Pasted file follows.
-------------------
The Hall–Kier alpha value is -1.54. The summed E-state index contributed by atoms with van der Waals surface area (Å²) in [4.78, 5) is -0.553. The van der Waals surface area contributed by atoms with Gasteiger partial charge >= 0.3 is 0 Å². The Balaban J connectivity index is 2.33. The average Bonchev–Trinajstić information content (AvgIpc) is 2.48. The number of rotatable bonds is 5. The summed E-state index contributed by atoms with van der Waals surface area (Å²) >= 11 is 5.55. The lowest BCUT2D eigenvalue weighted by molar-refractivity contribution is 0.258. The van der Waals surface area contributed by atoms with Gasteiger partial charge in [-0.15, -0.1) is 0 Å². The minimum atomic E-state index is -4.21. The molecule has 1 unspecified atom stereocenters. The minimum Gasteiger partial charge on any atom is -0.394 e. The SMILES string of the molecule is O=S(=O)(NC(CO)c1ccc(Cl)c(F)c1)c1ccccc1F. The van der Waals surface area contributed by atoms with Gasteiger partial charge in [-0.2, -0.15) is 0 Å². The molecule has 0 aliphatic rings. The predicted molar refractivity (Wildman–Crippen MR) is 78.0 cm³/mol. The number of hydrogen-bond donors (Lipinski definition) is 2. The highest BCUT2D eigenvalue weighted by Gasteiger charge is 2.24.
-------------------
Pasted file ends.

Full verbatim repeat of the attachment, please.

The Hall–Kier alpha value is -1.54. The summed E-state index contributed by atoms with van der Waals surface area (Å²) in [4.78, 5) is -0.553. The van der Waals surface area contributed by atoms with Gasteiger partial charge >= 0.3 is 0 Å². The Balaban J connectivity index is 2.33. The average Bonchev–Trinajstić information content (AvgIpc) is 2.48. The number of rotatable bonds is 5. The summed E-state index contributed by atoms with van der Waals surface area (Å²) >= 11 is 5.55. The lowest BCUT2D eigenvalue weighted by molar-refractivity contribution is 0.258. The van der Waals surface area contributed by atoms with Gasteiger partial charge in [-0.15, -0.1) is 0 Å². The minimum atomic E-state index is -4.21. The molecule has 1 unspecified atom stereocenters. The minimum Gasteiger partial charge on any atom is -0.394 e. The SMILES string of the molecule is O=S(=O)(NC(CO)c1ccc(Cl)c(F)c1)c1ccccc1F. The van der Waals surface area contributed by atoms with Gasteiger partial charge in [-0.2, -0.15) is 0 Å². The molecule has 0 aliphatic rings. The predicted molar refractivity (Wildman–Crippen MR) is 78.0 cm³/mol. The number of hydrogen-bond donors (Lipinski definition) is 2. The highest BCUT2D eigenvalue weighted by Gasteiger charge is 2.24.